By Nawel Erraji / GICJ

“On a highway to climate hell with our foot on the accelerator” stated the U.N. secretary general, António Guterres to set the tone for this year’s 2022 United Nations Climate Change Conference (COP27) in Sharm El-Sheikh, Egypt. The conference being held from November 6 to 18, resonated with late french president Jacques Chirac’s call in 2000 at the Earth Summit : "Our house is burning down, and we're looking in the other direction”.

Many expressed concern that Russia’s invasion of Ukraine will lead to rampant inflation and may distract the international focus. Europe’s energy crisis is casting a long shadow over the conference; however, due to the invasion. This is evident in countries renege on commitments on the topic of using coal, as an insurance policy.

In the case of gas, climate activists have pitched themselves against African governments that believe they should be allowed to utilise gas to develop their economies and provide power to 600 million Africans who still lack access to electricity.

The Paris Agreement established that the disparity between the richest and poorest nations cannot provide the same outcomes. To further advance this transition, underdeveloping countries need financial assistance to reach a zero carbon system.

Furthermore, Africa is only responsible for 4% greenhouse gas emissions, making it the least responsible one. In contrast, G20, the group of the richest countries, account for 75% of these emissions. In addition, the “V20”, a coalition of the 55 most vulnerable countries produces only 5% emissions while their GDP falls by 20% because of difficulty financing their infrastructure.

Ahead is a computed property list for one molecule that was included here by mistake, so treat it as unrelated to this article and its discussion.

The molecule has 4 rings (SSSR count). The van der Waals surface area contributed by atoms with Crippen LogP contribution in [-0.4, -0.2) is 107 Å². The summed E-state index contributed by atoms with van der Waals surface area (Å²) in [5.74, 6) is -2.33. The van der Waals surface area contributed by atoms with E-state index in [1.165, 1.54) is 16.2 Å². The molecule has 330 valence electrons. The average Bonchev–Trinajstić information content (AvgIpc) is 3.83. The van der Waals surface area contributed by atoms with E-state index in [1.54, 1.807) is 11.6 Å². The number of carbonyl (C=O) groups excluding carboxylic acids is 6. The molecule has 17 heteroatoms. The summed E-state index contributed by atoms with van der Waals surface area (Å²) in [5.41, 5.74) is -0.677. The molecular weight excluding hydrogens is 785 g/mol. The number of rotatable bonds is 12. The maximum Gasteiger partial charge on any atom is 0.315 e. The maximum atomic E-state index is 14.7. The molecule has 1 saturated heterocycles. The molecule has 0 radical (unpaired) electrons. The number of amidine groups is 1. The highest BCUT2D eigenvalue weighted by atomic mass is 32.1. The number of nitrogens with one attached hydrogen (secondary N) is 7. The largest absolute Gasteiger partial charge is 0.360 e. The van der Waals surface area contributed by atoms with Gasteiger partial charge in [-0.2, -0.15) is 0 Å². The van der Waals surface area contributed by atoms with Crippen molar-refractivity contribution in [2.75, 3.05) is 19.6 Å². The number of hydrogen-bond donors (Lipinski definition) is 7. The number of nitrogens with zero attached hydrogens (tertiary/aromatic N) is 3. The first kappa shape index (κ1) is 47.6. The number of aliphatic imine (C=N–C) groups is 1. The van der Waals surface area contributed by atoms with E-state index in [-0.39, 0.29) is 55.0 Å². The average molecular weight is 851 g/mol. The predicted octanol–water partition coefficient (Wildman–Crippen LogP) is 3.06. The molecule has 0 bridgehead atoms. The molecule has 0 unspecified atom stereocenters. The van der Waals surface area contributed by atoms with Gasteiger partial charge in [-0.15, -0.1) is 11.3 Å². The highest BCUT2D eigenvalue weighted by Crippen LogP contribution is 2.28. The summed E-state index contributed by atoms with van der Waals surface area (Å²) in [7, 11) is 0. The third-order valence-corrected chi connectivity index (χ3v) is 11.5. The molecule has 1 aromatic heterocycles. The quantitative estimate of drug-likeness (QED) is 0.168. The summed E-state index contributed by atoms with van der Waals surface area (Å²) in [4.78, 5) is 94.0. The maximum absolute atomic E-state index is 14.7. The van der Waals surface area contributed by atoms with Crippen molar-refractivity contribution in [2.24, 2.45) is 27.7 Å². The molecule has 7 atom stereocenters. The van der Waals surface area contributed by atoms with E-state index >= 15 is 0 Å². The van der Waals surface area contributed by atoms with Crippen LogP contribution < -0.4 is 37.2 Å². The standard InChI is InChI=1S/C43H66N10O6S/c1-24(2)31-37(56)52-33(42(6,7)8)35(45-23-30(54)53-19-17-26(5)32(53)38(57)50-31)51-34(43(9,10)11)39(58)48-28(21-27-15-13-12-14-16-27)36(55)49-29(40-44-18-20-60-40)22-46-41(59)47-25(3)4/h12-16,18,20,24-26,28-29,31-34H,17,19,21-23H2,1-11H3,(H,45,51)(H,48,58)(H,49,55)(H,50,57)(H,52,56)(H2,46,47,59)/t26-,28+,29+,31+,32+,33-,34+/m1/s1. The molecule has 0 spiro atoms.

Pakistan has had constant climate catastrophes in recent years - floods, heatwaves and forest fires - and is struggling to find the funding it needs to recover from unprecedented flooding that started in June, inundating a third of the country.

Since climate talks began decades ago, an agreement to discuss compensating poor nations for mounting damage linked to global warming was placed on the agenda for the first time.

This was controversial since last years COP26 in Glasgow, high-income nations blocked a proposal for a loss and damage financing body, instead supporting a three-year dialogue for funding discussions. So far, only two small countries have offered funding for loss and damages. Denmark, committed 100 million Danish crowns, and Scotland pledged £2 million ($2.28 million).

Lastly, the consequences of global warming are also affecting Europe. By the end of August 2022, some 700,000 hectares of forest had burned this year in the EU, more than in 2017, the previous record. Spain is the most affected, ahead of Romania. The Commission will publish guidelines to optimize forest management this autumn.

Will the negotiations lead to a formal agreement, knowing that this is international cooperation depending on the good will of the countries, therefore the absence of China?

COP27, Climate Change Conference, Climate Change, United Nations, UN, Environment, Human Rights, Geneva, Justice, Geneva4Justice, GICJ, Geneva International Centre for Justice

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